Cucamonga Peak offers amazing views over Southern California’s Inland Empire, east toward Apple Valley and beyond. This hike from Icehouse Canyon is a strenuous 11.6 mile out-and-back route with 4,300 feet of vertical gain and a top elevation of 8,859′. The north-facing slope holds snow much later in the season than other peaks. The first time I hiked Cucamonga Peak, there were several sections of the trail that were covered with large patches of snow even in June.
Time: ~7 hours
Elevation gain: 4,300 ft
When to go: June-October
This hike is the second in my Six-Pack of Peaks series of training hikes that I originally used to train for the hiking the John Muir Trail. This hike features substantial vertical elevation gain and introduced higher altitude — though still just shy of 9,000′
The trail begins at the popular Icehouse Canyon trailhead about a mile beyond Mt. Baldy Village. Permits are required, but are self-serve and available at the trailhead (bring a pen).
The Icehouse Canyon trail is a beautiful, well-forested trail that parallels babbling Icehouse Creek. There is lots of parking at the trailhead (Adventure Pass required) but due to the popularity, it fills up early. We started our hike at 7am and the parking lot still had a few spaces, but was quickly filling up.
There are a number of cabins in the lower canyon that are still in use, as well as the remains of many more that have been destroyed by flood or fire over the years. It’s a beautiful trail but extremely popular. At times it felt like rush hour on the 5 with long lines of hikers and few places to pass.
Icehouse Saddle makes a good place to break for a snack and regroup. There are five separate trails that come together at this junction. You want to look for the Cucamonga Peak trail sign. From here it’s only 2.4 miles to the summit, but they are steep and often hot miles.
The north face of Cucamonga holds snow much later in the season. Even in June, we hit many patches of snow that covered the trail, but nothing that required any technical equipment. Still, our trekking poles were much-appreciated.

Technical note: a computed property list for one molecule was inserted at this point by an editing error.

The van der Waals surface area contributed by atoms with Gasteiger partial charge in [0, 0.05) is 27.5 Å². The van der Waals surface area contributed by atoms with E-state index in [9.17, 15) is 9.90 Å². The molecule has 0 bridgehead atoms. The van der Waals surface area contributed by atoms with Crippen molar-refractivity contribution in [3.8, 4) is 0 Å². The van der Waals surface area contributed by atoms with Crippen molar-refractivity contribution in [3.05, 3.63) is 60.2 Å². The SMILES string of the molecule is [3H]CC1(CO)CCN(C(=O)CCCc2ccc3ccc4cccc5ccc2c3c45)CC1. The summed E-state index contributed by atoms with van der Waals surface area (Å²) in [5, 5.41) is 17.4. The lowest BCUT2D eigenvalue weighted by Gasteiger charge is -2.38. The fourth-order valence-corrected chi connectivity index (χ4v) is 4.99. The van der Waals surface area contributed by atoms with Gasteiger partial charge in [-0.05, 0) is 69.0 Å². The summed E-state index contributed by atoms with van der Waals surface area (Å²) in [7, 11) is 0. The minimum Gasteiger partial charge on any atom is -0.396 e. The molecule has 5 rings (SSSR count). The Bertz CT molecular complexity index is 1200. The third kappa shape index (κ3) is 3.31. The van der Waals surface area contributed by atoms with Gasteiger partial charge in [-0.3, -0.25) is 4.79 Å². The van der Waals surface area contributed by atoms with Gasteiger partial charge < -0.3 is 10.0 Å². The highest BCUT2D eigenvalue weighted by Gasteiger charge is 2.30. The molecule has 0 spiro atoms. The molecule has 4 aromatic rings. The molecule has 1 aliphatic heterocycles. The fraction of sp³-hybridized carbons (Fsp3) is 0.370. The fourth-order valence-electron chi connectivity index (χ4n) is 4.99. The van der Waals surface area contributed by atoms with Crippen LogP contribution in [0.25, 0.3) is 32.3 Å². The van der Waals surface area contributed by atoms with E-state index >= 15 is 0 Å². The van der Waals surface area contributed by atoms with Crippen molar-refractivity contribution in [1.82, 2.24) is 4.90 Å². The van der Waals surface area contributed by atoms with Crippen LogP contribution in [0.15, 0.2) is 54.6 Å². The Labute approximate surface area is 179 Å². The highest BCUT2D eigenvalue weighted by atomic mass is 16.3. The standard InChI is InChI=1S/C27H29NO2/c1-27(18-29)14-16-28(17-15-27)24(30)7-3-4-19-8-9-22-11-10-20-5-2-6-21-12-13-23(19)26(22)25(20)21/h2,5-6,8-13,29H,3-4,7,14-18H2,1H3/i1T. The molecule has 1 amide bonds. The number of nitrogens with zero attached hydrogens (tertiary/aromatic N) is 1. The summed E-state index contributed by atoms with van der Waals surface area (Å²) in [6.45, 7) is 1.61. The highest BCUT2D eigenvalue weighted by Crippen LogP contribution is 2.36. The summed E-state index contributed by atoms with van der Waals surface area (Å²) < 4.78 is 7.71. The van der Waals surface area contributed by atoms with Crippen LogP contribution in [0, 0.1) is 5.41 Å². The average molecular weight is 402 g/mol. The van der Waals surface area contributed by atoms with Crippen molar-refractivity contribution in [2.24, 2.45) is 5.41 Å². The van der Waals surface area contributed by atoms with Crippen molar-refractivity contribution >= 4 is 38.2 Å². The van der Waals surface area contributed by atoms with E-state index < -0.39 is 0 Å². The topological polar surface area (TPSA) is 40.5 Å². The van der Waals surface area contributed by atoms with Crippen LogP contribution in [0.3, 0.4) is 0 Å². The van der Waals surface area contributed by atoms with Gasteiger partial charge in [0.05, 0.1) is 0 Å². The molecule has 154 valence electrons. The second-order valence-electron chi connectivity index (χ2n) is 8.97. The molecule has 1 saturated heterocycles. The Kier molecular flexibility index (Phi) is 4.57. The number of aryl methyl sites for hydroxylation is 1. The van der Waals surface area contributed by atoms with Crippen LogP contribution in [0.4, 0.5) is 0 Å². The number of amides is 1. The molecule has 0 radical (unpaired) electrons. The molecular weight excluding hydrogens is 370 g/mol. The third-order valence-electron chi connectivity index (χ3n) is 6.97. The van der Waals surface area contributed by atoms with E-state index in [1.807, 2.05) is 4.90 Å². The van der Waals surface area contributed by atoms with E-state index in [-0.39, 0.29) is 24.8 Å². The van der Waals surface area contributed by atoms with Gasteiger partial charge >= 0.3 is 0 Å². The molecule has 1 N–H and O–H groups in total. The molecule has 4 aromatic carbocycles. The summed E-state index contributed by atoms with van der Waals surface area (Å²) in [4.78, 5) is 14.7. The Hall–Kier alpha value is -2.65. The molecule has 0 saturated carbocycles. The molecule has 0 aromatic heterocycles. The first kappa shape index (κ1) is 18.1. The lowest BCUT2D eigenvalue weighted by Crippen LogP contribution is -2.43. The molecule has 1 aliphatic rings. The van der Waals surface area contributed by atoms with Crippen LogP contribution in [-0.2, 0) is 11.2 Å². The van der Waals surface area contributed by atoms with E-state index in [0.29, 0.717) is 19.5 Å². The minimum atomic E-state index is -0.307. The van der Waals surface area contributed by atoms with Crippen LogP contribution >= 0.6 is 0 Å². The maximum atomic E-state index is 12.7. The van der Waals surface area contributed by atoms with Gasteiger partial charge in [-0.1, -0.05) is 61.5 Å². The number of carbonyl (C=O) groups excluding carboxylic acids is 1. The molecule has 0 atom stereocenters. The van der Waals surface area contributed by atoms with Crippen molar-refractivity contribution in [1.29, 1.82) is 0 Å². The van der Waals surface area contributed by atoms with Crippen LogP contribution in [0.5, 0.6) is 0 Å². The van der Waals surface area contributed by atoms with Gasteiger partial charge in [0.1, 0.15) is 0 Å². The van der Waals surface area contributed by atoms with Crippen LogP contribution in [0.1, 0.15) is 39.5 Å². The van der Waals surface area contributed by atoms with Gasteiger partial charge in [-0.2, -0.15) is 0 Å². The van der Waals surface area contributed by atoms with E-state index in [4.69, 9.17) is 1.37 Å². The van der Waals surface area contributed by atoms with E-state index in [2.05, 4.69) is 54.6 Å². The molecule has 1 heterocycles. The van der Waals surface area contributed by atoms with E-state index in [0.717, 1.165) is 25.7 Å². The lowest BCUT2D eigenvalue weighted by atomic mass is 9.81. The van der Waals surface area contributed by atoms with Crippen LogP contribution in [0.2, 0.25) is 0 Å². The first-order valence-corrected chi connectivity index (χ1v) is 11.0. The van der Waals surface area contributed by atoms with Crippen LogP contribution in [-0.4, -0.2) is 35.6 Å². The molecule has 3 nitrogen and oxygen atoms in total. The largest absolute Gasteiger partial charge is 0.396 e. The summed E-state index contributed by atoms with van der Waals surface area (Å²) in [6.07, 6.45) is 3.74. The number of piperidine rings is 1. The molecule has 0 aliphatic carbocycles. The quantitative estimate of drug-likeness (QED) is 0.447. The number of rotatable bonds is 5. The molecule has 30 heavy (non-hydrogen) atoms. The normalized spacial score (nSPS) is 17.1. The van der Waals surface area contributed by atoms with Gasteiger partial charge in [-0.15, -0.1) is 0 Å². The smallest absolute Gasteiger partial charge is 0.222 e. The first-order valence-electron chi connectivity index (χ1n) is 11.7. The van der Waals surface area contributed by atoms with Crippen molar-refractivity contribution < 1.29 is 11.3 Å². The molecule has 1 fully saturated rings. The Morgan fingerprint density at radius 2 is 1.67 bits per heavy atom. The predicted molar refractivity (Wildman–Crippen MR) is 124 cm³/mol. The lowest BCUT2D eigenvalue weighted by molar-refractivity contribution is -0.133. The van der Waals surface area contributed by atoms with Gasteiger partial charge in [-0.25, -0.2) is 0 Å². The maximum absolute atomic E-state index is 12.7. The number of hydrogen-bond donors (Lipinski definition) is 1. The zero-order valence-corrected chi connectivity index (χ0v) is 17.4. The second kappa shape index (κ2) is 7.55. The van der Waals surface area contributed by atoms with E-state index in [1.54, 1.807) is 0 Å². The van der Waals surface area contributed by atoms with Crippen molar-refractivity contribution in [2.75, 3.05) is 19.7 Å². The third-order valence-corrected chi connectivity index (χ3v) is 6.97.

Once you reach this marker to the summit, you’re almost there. And if it’s a clear day, you are rewarded with amazing views in every direction.
Retrace your steps for the return trip, which is nearly all downhill. One pleasant surprise. On our return trip down Icehouse Canyon, there were literally thousands of ladybugs flying about — a good omen for next week’s hike up Baldy!
- Permits are required even for day hikes. Call ahead the day before and ask them to post it on the bulletin board.
- National Forest Adventure Pass is required for parking at the trailhead. Parking fills up quickly. Carpool and get there early.
- There is water available in Icehouse Canyon, but treat or filter before drinking. The second half of the trail is dry. I would recommend two liters for this dry and often hot section of the trail.
- The second half of the trail is steep, dry and exposed. On a hot summer day, I would opt to hike a different trail.
Note that this is a wilderness hike. Come prepared with the ten essentials, including a map that you’ve studied beforehand and the knowledge of how to navigate and find an alternate route in case of wildfire or other emergency.
There are many trails that lead from Icehouse Saddle and signage may be confusing or non-existent. I recommend carrying the Harrison Mt. Baldy and Cucamonga Wilderness Map, and backing that up with the GPX track loaded in GaiaGPS on my full-charged phone.
Trail Map and Elevation Profile
I’ve posted even more photos on Flickr.
- Call Mt. Baldy Ranger Station (sometimes called the Mt. Baldy Visitor’s Center) at (909) 982-2829 to get your permit
- Trailhead location on Google Maps
- Download the GPX file (right-click and Save Link As…)
- 3D trail view in Google Earth
Baldy Village Weather Forecast
Title photo credit: Erik Nielsen. All other photos: Jeff Hester